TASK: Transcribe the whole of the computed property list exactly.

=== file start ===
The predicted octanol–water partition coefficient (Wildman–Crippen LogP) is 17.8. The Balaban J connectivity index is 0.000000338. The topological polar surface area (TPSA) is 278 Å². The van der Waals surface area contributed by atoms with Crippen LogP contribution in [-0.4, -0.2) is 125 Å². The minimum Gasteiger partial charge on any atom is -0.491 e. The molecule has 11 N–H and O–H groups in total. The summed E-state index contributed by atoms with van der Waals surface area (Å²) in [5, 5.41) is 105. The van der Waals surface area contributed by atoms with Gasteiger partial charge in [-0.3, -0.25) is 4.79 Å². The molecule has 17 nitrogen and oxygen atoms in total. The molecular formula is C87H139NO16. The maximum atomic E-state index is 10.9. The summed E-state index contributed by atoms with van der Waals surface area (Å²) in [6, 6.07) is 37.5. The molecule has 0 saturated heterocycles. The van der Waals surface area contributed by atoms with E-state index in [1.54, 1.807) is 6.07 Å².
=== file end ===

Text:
The predicted octanol–water partition coefficient (Wildman–Crippen LogP) is 17.8. The Balaban J connectivity index is 0.000000338. The topological polar surface area (TPSA) is 278 Å². The van der Waals surface area contributed by atoms with Crippen LogP contribution in [-0.4, -0.2) is 125 Å². The minimum Gasteiger partial charge on any atom is -0.491 e. The molecule has 11 N–H and O–H groups in total. The summed E-state index contributed by atoms with van der Waals surface area (Å²) in [5, 5.41) is 105. The van der Waals surface area contributed by atoms with Gasteiger partial charge in [-0.3, -0.25) is 4.79 Å². The molecule has 17 nitrogen and oxygen atoms in total. The molecular formula is C87H139NO16. The maximum atomic E-state index is 10.9. The summed E-state index contributed by atoms with van der Waals surface area (Å²) in [6, 6.07) is 37.5. The molecule has 0 saturated heterocycles. The van der Waals surface area contributed by atoms with E-state index in [1.54, 1.807) is 6.07 Å².